One kind of the component (C) may be used singularly, or two or more kinds thereof may be used in combination.

It is preferred that a total amount of the curing accelerator (C) added be 0.1 to 10% by mass, more preferably 0.2 to 5.5% by mass, per the total of 100 parts by mass of the components (A) and (B).

(D) Inorganic Filler

Although the heat-curable resin composition of the present invention can be obtained by combining given amounts of the components (A) to (C), an inorganic filler (D) as an optional component may also be added. The inorganic filler (D) is added to improve the resin strength of the heat-curable resin composition and lower thermal expansion. Examples of the inorganic filler include silicas (e.g. molten silica, crystalline silica and cristobalite), alumina, silicon nitride, aluminum nitride, boron nitride, titanium oxide, glass fiber and magnesium oxide. The average particle sizes and shapes of these inorganic fillers may be selected depending on the intended use.

It is preferred that the inorganic filler (D) be added in an amount of 20 to 95% by mass, more preferably 30 to 92% by mass, per the total of 100 parts by mass of the components (A) and (B).

In order to improve a bonding strength between the resin and inorganic filler, the inorganic filler is preferably surface-treated in advance with a coupling agent such as a silane coupling agent and a titanate coupling agent. Examples of such coupling agent include silane coupling agents that are, for example, epoxy silanes such as γ-glycidoxypropyltrimethoxysilane, γ-glycidoxypropylmethyldiethoxysilane and β-(3,4-epoxycyclohexyl)ethyltrimethoxysilane; amino silanes such as N-β(aminoethyl)-γ-aminopropyltrimethoxysilane, a reactant of imidazole and γ-glycidoxypropyltrimethoxysilane, γ-aminopropyltriethoxysilane and N-phenyl-γ-aminopropyltrimethoxysilane; and mercaptosilanes such as γ-mercaptosilane and γ-(thiiranylmethoxy)propyltrimethoxysilane. Here, there are no particular restrictions on the amount of the coupling agent used for surface treatment and a surface treatment method.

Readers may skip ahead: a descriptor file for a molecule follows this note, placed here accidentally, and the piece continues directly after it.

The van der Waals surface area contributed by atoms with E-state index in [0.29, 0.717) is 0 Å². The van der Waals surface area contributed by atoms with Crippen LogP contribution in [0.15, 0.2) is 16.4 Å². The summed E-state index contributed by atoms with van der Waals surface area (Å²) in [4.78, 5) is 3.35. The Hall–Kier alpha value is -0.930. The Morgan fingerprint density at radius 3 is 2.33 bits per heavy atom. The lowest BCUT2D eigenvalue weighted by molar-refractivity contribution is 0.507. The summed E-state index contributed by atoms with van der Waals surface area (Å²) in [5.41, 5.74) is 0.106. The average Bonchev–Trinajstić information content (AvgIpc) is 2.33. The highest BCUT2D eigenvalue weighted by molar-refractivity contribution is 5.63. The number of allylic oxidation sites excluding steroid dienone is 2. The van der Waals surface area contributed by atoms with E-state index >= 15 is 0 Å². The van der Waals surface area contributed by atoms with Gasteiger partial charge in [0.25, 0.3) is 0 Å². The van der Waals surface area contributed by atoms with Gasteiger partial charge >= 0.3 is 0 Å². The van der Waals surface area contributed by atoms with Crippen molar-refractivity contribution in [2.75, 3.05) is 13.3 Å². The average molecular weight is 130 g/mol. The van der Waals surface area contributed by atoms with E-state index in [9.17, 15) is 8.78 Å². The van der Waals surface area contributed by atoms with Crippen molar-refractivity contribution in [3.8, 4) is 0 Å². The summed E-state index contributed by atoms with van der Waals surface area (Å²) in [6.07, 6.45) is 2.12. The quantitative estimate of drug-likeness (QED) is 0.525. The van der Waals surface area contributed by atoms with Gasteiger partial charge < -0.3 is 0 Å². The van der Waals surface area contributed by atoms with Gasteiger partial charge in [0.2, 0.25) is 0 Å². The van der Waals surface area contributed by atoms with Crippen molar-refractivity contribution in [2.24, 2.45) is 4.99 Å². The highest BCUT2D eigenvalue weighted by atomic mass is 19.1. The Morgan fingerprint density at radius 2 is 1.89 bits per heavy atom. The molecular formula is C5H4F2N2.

(E) Other Additives

In addition to the components (A) to (D), other additives may also be added to the heat-curable resin composition of the present invention if necessary, without impairing the purposes and effects of the invention. Examples of such additives include a mold release agent, a flame retardant, an ion trapping agent, an antioxidant, an adhesion imparting agent, a low stress agent and a colorant.

The mold release agent is added to improve a mold releasability from a mold. Any known mold release agent may be used as the mold release agent of the invention, and examples of such mold release agent include a carnauba wax, a rice wax, a candelilla wax, polyethylene, oxidized polyethylene, polypropylene, montanic acid, stearic acid, stearic acid ester, stearic acid amide, and a montan wax which is an ester compound prepared by combining montanic acid with, for example, a saturated alcohol, 2-(2-hydroxyethylamino)ethanol, ethylene glycol or glycerin.

The flame retardant is added to impart a flame retardancy. There are no particular restrictions on such flame retardant, and any known flame retardant may be used. For example, there may be used a phosphazene compound, a silicone compound, a zinc molybdate-supported talc, a zinc molybdate-supported zinc oxide, an aluminum hydroxide, a magnesium hydroxide and a molybdenum oxide.

The ion trapping agent is added to trap the ion impurities contained in the resin composition, and avoid a thermal degradation and a moisture absorption degradation. While there are no particular restrictions on such ion trapping agent; and any known ion trapping agent may be used, examples of such ion trapping agent include hydrotalcites, a bismuth hydroxide compound and rare-earth oxides.